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Old 11-12-2004, 09:05 PM   #1
satimis
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Sudo question


Hi folks,

FC2

On running following commands;

$ man visudo
It works

$ su
Password:
# visudo
bash: visudo: command not found

# rpm -qa | grep visudo
# rpm -qa | grep sudoers
both no printout

# rpm -qa | grep sudo*
sudo-1.6.7p5-26

already installed.

# cat /etc/sudoers
Code:
.....
# User privilege specification
root    ALL=(ALL) ALL

# Uncomment to allow people in group wheel to run all commands
# %wheel        ALL=(ALL)       ALL

# Same thing without a password
# %wheel        ALL=(ALL)       NOPASSWD: ALL

# Samples
# %users  ALL=/sbin/mount /cdrom,/sbin/umount /cdrom
# %users  localhost=/sbin/shutdown -h now
Please advise how to run it

TIA

B.R.
satimis
 
Old 11-12-2004, 09:21 PM   #2
jonr
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Location: Kansas City, Missouri, USA
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It runs every time you boot. But the way it's set up now the only user given privileges is root. As far as I know, you have to use visudo to change the file--that's what the manual says, anyway. Can you obtain visudo from your installation disks, or maybe download it for your distribution? Then with visudo available, you can refer to the man pages and follow the instructions for adding a user to the sudoers list. It took me a while to figure out the right way, but I got it done eventually.

P. S. Have you tried something like "locate visudo" to see if it's somewhere not in your path? If you just issue the visudo command and the program isn't in your path, it will not be found.


Last edited by jonr; 11-12-2004 at 09:29 PM.
 
Old 11-13-2004, 12:58 AM   #3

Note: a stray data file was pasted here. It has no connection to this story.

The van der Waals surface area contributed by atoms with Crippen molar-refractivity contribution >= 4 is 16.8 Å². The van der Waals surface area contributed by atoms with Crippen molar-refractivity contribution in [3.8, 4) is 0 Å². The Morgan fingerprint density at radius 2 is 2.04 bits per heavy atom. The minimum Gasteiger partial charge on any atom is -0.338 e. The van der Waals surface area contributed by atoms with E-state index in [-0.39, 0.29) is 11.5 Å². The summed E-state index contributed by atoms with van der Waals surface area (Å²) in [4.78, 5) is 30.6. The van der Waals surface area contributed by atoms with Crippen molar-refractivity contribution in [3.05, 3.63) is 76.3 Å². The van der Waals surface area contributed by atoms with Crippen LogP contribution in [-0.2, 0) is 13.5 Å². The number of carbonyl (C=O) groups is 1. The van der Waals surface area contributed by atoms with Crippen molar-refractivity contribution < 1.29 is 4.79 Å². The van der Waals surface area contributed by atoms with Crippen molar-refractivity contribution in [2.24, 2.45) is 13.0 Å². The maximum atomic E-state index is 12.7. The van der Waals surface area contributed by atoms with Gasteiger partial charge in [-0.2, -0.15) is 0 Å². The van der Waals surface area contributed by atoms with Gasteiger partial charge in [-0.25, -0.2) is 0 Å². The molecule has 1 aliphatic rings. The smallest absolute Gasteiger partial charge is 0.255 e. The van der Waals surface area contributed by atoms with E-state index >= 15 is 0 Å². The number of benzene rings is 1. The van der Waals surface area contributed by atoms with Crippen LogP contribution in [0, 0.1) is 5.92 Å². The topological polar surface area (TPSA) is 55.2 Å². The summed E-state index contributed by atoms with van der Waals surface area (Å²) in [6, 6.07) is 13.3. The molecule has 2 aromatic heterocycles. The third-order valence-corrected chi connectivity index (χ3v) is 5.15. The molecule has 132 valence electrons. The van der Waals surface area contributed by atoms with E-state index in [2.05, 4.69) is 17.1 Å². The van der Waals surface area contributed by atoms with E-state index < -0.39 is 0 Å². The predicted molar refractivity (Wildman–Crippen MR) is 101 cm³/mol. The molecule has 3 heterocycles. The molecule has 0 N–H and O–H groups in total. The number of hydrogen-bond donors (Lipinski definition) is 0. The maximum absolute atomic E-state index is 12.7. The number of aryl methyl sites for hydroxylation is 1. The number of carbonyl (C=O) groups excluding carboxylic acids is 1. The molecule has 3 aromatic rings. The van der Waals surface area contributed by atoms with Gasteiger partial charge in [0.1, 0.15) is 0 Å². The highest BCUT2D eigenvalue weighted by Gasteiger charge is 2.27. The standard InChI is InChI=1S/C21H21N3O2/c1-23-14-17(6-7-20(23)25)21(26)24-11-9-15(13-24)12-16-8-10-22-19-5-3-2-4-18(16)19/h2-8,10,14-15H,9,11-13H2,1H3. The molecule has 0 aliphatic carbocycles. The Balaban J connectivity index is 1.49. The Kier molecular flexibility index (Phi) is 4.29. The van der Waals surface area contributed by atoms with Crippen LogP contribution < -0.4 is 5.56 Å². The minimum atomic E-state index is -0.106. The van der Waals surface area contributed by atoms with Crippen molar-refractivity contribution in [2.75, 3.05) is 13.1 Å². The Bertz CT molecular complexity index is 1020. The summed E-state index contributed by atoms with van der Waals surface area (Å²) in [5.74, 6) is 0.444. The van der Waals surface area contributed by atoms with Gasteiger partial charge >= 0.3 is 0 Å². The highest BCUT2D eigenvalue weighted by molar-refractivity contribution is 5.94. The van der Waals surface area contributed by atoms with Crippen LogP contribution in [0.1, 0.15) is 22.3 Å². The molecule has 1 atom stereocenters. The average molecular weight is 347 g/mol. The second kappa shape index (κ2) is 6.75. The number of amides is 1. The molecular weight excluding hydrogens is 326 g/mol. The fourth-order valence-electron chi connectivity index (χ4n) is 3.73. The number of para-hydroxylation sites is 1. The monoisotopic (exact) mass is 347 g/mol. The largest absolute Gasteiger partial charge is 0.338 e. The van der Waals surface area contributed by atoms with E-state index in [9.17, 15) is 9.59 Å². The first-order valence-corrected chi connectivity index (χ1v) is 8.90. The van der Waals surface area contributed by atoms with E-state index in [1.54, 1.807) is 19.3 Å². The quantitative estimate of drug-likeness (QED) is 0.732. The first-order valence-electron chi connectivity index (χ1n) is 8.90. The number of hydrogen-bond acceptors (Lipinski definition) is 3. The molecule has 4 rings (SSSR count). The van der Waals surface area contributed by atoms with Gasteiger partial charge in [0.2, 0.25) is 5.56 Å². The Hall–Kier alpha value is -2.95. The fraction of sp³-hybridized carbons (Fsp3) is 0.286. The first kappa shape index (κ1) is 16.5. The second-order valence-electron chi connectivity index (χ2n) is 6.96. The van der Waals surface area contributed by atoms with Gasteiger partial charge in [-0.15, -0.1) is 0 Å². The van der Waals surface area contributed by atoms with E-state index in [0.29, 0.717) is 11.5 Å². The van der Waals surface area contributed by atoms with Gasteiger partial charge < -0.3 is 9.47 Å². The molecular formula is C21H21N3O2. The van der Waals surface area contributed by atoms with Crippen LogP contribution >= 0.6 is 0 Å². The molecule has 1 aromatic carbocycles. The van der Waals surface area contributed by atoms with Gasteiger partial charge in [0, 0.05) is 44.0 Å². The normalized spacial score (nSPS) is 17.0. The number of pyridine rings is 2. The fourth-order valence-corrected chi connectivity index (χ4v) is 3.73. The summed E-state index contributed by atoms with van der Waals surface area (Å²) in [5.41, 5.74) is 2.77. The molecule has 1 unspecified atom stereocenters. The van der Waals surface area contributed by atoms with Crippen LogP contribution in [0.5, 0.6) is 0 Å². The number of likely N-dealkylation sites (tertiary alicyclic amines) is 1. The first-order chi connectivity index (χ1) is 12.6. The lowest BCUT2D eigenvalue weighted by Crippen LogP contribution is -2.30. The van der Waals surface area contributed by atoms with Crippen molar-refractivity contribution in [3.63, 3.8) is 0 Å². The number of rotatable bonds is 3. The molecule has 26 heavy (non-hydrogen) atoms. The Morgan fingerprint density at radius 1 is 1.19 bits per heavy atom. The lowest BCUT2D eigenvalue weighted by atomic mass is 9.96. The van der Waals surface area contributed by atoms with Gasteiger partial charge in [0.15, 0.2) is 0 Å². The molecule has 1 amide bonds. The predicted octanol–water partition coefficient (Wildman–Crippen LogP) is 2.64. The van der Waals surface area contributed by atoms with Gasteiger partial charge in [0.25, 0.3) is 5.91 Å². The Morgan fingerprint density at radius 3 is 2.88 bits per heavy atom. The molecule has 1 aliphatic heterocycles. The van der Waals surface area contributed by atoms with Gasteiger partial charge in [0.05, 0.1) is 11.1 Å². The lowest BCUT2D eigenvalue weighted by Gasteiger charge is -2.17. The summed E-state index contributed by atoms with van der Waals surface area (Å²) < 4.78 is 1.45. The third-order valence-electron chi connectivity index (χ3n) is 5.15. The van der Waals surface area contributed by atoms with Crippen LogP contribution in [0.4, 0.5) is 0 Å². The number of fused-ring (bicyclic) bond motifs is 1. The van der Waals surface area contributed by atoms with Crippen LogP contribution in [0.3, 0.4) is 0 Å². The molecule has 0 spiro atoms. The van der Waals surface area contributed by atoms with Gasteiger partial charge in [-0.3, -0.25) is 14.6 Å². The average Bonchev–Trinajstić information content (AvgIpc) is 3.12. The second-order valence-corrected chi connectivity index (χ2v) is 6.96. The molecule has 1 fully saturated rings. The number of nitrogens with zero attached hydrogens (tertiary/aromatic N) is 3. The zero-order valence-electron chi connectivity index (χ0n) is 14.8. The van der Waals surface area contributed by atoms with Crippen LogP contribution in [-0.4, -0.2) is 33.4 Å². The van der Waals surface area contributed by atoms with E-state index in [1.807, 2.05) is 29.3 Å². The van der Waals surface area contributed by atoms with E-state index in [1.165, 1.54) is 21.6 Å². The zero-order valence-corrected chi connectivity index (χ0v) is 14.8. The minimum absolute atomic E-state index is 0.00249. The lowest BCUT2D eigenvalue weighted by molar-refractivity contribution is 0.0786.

growler
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try su'ing this way:
Code:
/bin/su -
The '-' at the end allows you to inherit root's profile; leaving the '-' off will switch you to root, but you'll still have your own profile ($PATH, etc.). So what's happening is that you are su'ing to root, but visudo is still not in your path. It's here: /usr/sbin/visudo.

Either do a '/bin/su -', or type the full path to visudo once you su to root. then add yourself to the sudoers file.

Another trick I do is make sure that I have the same $PATH variable as root by editing /etc/profile like so:
Code:
# Path manipulation
if [ `id -u` = 0 ] || [ `id -u` = <your uid here> ]; then
Good luck!
 
Old 11-13-2004, 01:55 AM   #4
Sledge
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Distribution: Fedora Core 6
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For what it's worth, on my FC2 install visudo is located in /usr/sbin. You might look there.
 
Old 11-18-2004, 11:50 PM   #5
satimis
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Hi growler,

Tks for your advice.
Quote:
- snip -
Another trick I do is make sure that I have the same $PATH variable as root by editing /etc/profile like so:
Code:
# Path manipulation
if [ `id -u` = 0 ] || [ `id -u` = <your uid here> ]; then
$ cat /etc/profile
Code:
.....
# Path manipulation
if [ `id -u` = 0 ]; then
        pathmunge /sbin
        pathmunge /usr/sbin
        pathmunge /usr/local/sbin
fi
....
...
whether change "if [ `id -u` = 0 ]; then" as
"if [ `id -u` = 0 ] || [ `id -u` = <your uid here> ]; then"

|| = OR ???
your uid here = login ???

TIA

B.R.
satimis
 
Old 11-19-2004, 03:26 AM   #6
growler
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Quote:
Originally posted by satimis
Hi growler,

Tks for your advice.

<snipped>

whether change "if [ `id -u` = 0 ]; then" as
"if [ `id -u` = 0 ] || [ `id -u` = <your uid here> ]; then"

|| = OR ???
your uid here = login ???

TIA

B.R.
satimis
Yes, || is 'OR'

So you are saying 'if the person logging on has a uid of 0 (ie 'root') OR a uid of x, then give her a $PATH of...'

This way you and root both have the same path, so sudo won't constantly complain about not finding certain executables.

Your 'uid' is the identification number that your system knows you by. your login name is only a human-friendly alias for this number. you can find your uid by looking in the /etc/passwd file. The first number is your user id number, and the 2nd is your group id number. you can see the uid numbers associated with files by typing
Code:
ls -ln
-- you will see the uid and gid associated with the files, instead of the human-friendly words.

Good luck, satimis!
 
Old 11-24-2004, 08:58 PM   #7
satimis
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Registered: Apr 2003
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Original Poster
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Hi growler,

Tks for your advice.

Quote:
... The first number is your user id number, and the 2nd is your group id number. ..
$ ls -ln Standard.doc
-rw-rw-r-- 1 500 500 9728 11 19 04:00 Standard.doc

What did the third number '0' and '9728' indicate.

B.R.
satimis
 
  


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